Page 2: Balancing stakeholder aspirations
Buildings, streets, neighbourhoods and districts make up the urban environment and should be functional as well as enhancing our social well-being. Clearly there is a limit to the availability of land and natural resources. Apart from the need to conserve other scarce and finite resources such as oil, coal and gas, the consumption of land and natural resources is in itself damaging.
As stakeholders in our environment, we must recognise that not only is the quality of the environment in which we live at stake, but also the future and continued existence of mankind. Stakeholders are individuals or groups with a direct interest in an organisation’s performance. The diagram shows the stakeholders surrounding the property lifecycle.
The quantity surveyor must take into account the shared expectations of these stakeholders. Concern for the environment has a high public profile as public opinion, pressure groups and government legislation and regulation continue to grow. This poses a threat to organisations who do not anticipate opportunities and future problems that may affect them.
The World Commission on Environmental Development published the report ‘Our Common Future’ in 1987. By the end of 1988, the report had received public support from over 50 nations, including the UK. As a result, the Earth Summit was held in Rio de Janeiro in 1992. The summit adopted Agenda 21, a comprehensive action plan, for the pursuit of sustainable construction into the next century. Agenda 21 called on national governments to set strategies for achieving sustainable development. This means acting nationally to have an impact globally.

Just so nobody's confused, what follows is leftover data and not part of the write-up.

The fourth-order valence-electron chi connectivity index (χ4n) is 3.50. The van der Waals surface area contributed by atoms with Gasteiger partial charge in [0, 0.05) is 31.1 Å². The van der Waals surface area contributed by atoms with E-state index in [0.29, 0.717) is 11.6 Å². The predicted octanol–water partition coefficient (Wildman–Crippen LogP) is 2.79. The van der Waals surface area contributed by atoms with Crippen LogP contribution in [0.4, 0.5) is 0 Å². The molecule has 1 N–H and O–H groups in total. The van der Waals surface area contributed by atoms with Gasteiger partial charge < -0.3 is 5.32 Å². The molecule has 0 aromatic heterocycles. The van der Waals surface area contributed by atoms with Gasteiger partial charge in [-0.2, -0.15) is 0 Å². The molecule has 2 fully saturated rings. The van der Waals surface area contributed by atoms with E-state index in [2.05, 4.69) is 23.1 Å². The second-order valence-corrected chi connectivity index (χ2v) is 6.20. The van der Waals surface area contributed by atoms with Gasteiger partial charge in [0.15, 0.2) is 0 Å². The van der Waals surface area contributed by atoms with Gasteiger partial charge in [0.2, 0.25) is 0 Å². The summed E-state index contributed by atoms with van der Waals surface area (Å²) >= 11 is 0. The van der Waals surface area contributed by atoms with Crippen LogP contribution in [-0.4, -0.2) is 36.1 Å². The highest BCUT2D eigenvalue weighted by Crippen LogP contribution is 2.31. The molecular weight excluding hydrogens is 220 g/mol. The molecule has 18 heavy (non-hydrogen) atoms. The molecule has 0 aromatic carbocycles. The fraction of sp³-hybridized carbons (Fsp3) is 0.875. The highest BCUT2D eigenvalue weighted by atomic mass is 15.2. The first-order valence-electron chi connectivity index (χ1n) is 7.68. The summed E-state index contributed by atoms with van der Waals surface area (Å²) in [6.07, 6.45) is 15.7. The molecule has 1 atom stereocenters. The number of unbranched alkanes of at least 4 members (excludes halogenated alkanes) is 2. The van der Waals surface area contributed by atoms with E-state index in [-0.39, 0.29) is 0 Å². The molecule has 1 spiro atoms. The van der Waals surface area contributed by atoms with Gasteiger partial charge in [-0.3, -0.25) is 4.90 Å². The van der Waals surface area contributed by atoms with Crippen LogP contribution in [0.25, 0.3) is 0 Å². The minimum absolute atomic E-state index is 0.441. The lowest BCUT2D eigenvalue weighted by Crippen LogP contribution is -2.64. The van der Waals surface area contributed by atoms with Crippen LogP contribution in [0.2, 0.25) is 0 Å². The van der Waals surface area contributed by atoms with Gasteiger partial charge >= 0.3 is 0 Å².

In 1997, the United Kingdom and other industrial countries signed a treaty in Kyoto, Japan committing themselves to reducing the effects of greenhouse gas emissions to below 1990 levels. The UK government has also responded by introducing a series of initiatives.
A report carried out by Lord Rogers on behalf of the UK government tackles the problems of urban regeneration, recommending 60% of new housing should be built on land which has been developed previously. These sites are known as brownfield sites. According to this report, developments should:
- integrate with their surroundings
- optimise access to public transport
- use land efficiently and respect local traditions.